First, you’d need to declare the symbolic fruit names, so that they’re not mistaken as variables in the type declaration. Let’s say:

nonfix GoldenDelicious Fuji GrannySmith Chiquita Piemont;
type AppleType GoldenDelicious | AppleType Fuji | AppleType GrannySmith;
type BananaType Chiquita;
type CherryType Piemont;

Second, an idiomatic representation of the FruitSalad record type would simply use a constructor symbol with arguments:

type FruitSalad (FruitSalad _::AppleType _::BananaType _::CherryType);

But then you have to specify the arguments in the right order:

> typep FruitSalad (FruitSalad Fuji Chiquita Piemont);
1
> typep FruitSalad (FruitSalad Fuji Piemont Chiquita);
0

You can use Pure’s record type instead, but you’ll have to go to some lengths to define the type and make it work exactly like the F# type:

type FruitSalad x = recordp x && all (member x) [Apples, Bananas, Cherries] &&
  #keys x == 3 && typep AppleType (x!Apples) && typep BananaType (x!Bananas) &&
  typep CherryType (x!Cherries);

(Yes, that’s tedious and error-prone. However, one could write a little convenience function that would take care of all the mindless drudgery, like enum does for enumeration types.)

That will allow you to specify the different fields in any order:

> typep FruitSalad {Apples=>Fuji, Bananas=>Chiquita, Cherries=>Piemont};
1
> typep FruitSalad {Apples=>Fuji, Cherries=>Piemont, Bananas=>Chiquita};
1

Writing an entire Pure program in that style won’t be much fun, though. If you need these rigid types, you’re much better off writing your program in F#. If you need to check your data for validity, a corresponding predicate would work just fine in Pure. Basically, that’s what Pure’s types are, anyway.

Pure’s types are not really a data structuring device (who needs all that fluff if you can just write down any kind of structured data as a term?), but a means to do data abstraction. The basics of that are sketched out in the Type Tags section of the Pure manual (see the definition of the point type there). The Type Rules section has another example on Peano arithmetic.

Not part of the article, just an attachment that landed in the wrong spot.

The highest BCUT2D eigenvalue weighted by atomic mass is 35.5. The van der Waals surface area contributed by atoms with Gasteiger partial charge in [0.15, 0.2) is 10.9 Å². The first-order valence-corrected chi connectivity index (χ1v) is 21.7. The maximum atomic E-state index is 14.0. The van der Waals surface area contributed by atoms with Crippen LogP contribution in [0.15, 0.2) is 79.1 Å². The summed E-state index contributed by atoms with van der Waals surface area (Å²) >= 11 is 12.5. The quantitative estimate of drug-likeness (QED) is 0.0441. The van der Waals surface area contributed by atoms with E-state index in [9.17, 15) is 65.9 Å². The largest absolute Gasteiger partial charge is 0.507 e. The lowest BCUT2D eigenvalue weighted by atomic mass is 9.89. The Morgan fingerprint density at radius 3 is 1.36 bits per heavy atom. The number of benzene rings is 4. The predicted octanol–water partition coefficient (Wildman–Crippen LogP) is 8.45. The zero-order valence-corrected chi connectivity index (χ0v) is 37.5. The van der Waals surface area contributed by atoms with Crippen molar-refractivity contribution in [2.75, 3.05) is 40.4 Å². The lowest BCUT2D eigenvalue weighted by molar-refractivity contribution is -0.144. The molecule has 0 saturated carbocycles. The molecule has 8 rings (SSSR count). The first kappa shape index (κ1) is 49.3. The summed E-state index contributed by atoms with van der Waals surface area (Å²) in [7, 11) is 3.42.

Albert


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Yves Cloutier

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Apr 2, 2018, 2:08:14 PM4/2/18
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Thank you both for taking the time to answer.

Albert says: who needs all that fluff if you can just write down any kind of structured data as a term?

I have to admit I've always used languages that were statically typed, or for which the paradigm was to model data using data structures, and so it's quite difficult to imagine how work without them!

I guess this is why I was looking for some material to see compare how the same problem is solved, both with types and as terms. Going from OO to Functional was a revelation. And I feel it's going to be the same with term rewriting...once I really get it!

Albert Graef

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Apr 2, 2018, 8:41:45 PM4/2/18
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Yeah, it's quite natural when coming from Lisp, but a world that's really alien to ML/Haskell users. ;-) You're not alone. This may help to cheer you up: http://landoflisp.com/

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Albert Graef

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Apr 2, 2018, 9:00:33 PM4/2/18
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Sorry, I thought there was the "Land of Lisp / Republic of Haskell" strip there, not sure where that went, I can't find it on the Interwebs any more. Now it's a much shorter one.

Albert Graef

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Apr 2, 2018, 9:07:05 PM4/2/18
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Ah, it's here: http://www.lisperati.com/landoflisp/panel01.html. You need to click through it. Nerdy humour alert. ;-)